A list, not a map
Whenever I move to a new place, I find that getting lost is essential. I’ve never been very good at top-down, abstract forms of orientation. I have to feel my way around. I drive, walk, take a bus. Certain locations become reference points, often unusual ones. I remember a street because of a particular laundromat or the bright purple paint job on a house.
That subject-position of being disoriented, uncertain, and unacclimated will be my approach to this series of commentaries, wherein I explore Detroit poetry as a complete outsider, a new-comer, a non-expert. I hope this approach will have some value. Over the last 6 months, I’ve learned that Detroit is a place burdened with an excess of mythology, stereotypes, and outsider perceptions. I can’t think of any other city about which strangers are willing to speak so authoritatively. When I told family and friends that I was moving to the Detroit area, I was beset with proclamations, many of them coming from people who had never visited the city. This series will be written with a certain anxiety about stereotypes, even as I will inevitably replicate some of them.
Thinking about the poetic geography of a place complicates things even more. As I’ve been preparing for this project, I’m acutely aware of the tensions Stephanie Young describes in her own series of commentaries on the Bay Area. What metaphor do you use to describe the relationships between communities? What map correlates the literary geography of poetry, poets, venues, publishers, and scenes to the physical and social spaces of the city itself? (Perhaps a counter-map, to borrow from Dee Morris and Stephen Voyce?) And what is lost if you even attempt that correlation?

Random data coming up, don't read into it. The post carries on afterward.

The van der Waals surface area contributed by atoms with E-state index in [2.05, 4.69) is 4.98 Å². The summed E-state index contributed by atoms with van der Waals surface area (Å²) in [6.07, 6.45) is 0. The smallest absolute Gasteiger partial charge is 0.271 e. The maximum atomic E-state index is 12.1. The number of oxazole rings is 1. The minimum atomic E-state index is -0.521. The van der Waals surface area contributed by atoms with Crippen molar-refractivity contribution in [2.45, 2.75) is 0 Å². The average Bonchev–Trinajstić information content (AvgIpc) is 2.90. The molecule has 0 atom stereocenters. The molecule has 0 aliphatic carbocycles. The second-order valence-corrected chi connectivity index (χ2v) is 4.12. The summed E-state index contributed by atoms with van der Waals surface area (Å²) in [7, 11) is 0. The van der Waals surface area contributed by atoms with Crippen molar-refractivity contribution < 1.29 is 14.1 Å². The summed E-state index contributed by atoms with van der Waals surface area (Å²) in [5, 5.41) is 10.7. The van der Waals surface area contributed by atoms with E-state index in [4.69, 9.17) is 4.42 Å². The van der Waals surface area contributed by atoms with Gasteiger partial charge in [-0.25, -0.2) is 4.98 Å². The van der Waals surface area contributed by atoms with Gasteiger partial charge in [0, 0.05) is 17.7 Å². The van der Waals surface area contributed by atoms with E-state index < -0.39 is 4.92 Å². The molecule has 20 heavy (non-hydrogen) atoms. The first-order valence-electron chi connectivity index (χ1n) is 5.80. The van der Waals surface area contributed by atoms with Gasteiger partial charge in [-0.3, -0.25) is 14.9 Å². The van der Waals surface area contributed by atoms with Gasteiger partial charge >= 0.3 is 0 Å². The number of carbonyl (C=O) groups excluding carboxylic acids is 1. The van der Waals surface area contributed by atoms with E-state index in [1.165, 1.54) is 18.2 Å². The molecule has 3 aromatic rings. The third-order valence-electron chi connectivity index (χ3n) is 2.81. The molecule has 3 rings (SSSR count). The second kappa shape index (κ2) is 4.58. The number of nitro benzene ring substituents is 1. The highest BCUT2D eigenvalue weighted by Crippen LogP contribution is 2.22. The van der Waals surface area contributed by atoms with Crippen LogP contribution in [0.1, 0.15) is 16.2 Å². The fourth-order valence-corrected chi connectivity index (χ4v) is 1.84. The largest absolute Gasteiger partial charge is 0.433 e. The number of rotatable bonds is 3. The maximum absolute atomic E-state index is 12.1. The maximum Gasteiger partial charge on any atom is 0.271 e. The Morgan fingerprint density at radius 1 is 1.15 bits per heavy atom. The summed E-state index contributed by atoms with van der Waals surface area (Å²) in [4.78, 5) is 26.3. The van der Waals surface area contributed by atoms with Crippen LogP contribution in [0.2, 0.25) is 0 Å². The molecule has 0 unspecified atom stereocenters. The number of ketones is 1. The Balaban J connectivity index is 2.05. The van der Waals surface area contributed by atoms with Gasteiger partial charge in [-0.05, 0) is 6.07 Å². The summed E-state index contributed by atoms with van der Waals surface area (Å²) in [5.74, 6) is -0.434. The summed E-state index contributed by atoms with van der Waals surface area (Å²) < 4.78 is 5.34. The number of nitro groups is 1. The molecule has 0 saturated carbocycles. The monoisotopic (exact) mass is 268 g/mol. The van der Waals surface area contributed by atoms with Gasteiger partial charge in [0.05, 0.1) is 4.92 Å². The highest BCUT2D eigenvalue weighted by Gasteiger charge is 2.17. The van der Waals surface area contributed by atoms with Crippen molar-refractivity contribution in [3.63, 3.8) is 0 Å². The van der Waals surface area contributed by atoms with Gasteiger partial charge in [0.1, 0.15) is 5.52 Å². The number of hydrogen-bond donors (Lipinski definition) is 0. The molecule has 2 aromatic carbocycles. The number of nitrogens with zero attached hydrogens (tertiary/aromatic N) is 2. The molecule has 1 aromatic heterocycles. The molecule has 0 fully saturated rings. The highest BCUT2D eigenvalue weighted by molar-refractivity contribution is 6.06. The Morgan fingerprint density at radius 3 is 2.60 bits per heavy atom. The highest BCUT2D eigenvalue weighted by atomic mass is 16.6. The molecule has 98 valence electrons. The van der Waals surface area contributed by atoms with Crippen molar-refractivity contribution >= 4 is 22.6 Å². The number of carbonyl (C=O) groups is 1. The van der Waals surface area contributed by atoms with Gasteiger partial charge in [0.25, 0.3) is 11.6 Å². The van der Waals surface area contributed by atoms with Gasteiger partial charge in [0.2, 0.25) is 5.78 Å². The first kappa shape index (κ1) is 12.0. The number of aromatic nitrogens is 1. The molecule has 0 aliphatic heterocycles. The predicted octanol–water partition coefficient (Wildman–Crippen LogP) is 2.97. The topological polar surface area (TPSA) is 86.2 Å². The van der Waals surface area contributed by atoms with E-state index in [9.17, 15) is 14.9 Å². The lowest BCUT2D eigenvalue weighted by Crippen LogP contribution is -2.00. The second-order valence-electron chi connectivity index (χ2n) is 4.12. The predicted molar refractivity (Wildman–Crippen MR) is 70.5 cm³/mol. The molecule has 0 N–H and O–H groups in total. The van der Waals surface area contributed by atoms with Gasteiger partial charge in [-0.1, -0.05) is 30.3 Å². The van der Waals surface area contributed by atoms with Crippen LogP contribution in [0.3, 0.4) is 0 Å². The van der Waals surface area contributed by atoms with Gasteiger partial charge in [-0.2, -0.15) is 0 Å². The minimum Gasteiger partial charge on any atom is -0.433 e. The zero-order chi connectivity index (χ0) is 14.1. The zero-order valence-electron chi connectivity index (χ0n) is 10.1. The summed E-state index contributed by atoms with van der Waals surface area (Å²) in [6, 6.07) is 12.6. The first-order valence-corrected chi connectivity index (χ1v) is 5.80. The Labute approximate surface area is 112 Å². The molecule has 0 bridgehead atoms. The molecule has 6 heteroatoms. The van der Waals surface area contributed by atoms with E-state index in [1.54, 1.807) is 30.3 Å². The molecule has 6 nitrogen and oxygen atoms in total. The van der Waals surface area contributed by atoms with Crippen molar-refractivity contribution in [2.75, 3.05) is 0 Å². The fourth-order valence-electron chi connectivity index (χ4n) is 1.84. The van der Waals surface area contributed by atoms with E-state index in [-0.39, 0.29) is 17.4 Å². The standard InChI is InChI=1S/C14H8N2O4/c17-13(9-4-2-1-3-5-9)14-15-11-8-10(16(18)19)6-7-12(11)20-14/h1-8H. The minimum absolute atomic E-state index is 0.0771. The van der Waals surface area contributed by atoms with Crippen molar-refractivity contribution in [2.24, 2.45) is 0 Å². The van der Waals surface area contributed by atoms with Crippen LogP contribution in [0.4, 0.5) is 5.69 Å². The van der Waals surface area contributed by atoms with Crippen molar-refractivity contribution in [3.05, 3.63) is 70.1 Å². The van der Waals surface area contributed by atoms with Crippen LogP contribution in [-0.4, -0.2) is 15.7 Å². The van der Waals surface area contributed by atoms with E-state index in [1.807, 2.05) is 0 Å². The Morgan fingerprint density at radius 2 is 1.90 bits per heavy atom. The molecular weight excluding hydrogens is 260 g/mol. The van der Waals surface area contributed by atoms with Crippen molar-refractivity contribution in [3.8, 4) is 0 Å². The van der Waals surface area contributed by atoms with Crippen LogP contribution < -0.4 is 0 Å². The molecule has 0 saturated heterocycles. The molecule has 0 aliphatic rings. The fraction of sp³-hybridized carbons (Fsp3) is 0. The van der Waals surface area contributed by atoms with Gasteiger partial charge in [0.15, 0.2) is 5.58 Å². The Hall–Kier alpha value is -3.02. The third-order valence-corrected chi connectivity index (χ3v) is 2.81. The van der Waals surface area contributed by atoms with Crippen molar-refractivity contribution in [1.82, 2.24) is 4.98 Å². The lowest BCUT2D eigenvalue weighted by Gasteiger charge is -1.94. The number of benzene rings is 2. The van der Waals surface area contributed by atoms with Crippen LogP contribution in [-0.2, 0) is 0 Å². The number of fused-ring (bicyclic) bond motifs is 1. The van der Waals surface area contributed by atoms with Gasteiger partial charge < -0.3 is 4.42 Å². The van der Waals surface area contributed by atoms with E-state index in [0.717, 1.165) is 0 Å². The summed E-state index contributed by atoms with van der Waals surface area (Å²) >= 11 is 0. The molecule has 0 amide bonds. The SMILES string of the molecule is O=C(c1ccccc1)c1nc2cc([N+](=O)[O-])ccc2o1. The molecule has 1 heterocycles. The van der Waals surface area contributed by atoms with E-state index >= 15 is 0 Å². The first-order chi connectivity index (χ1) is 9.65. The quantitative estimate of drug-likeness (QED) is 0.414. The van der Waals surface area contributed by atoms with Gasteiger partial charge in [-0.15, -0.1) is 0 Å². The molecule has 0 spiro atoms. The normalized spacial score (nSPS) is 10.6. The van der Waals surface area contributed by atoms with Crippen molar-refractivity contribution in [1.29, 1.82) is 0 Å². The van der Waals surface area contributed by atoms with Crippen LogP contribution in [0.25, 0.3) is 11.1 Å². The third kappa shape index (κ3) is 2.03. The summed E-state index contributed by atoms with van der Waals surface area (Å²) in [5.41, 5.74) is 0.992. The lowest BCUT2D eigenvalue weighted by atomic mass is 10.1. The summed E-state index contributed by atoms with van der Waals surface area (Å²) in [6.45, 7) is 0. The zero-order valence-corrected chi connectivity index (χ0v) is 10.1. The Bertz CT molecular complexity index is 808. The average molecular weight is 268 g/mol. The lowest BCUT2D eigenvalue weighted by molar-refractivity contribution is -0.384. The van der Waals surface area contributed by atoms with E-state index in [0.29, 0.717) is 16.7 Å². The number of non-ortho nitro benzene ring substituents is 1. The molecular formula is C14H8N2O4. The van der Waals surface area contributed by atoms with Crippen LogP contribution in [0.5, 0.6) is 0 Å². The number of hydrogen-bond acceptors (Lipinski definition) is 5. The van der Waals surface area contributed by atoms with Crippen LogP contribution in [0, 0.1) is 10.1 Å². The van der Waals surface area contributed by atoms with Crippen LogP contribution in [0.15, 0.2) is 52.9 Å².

Unlike Young’s relationship to the Bay Area, I am thinking about these questions as an outsider, or, at best, an insider-in-training. And even insiders can create false images. When someone tells you that New York or Chicago or Seattle is a “great city,” so often they are referring to a particular archipelago within the city as a whole, often a space of privilege or shared identity grounded in race, class, gender, political orientation, or aesthetics. They exclude other spaces and peoples from that definition, at times without realizing it, and suddenly it becomes, as George Oppen well knew, very difficult to actually represent or speak of a city.
If I had to use a metaphor, I think I would borrow and extend Young’s goal, which was to use the Jacket2 commentary series to push herself beyond her “neck of the woods.” As a newcomer, I have no natural habitat. I’m simply trying to learn the basic contours of the landscape. To that end, I’m calling this account “field notes,” an incomplete record, a draft of a draft. Over the next months, I will offer an accidental list of poetry in the broadest of senses, wherever I find it, wherever it leads me. I’ll leave the mapping and counter-mapping for others, more qualified than myself, hoping that the observations published here might contribute to that project to come.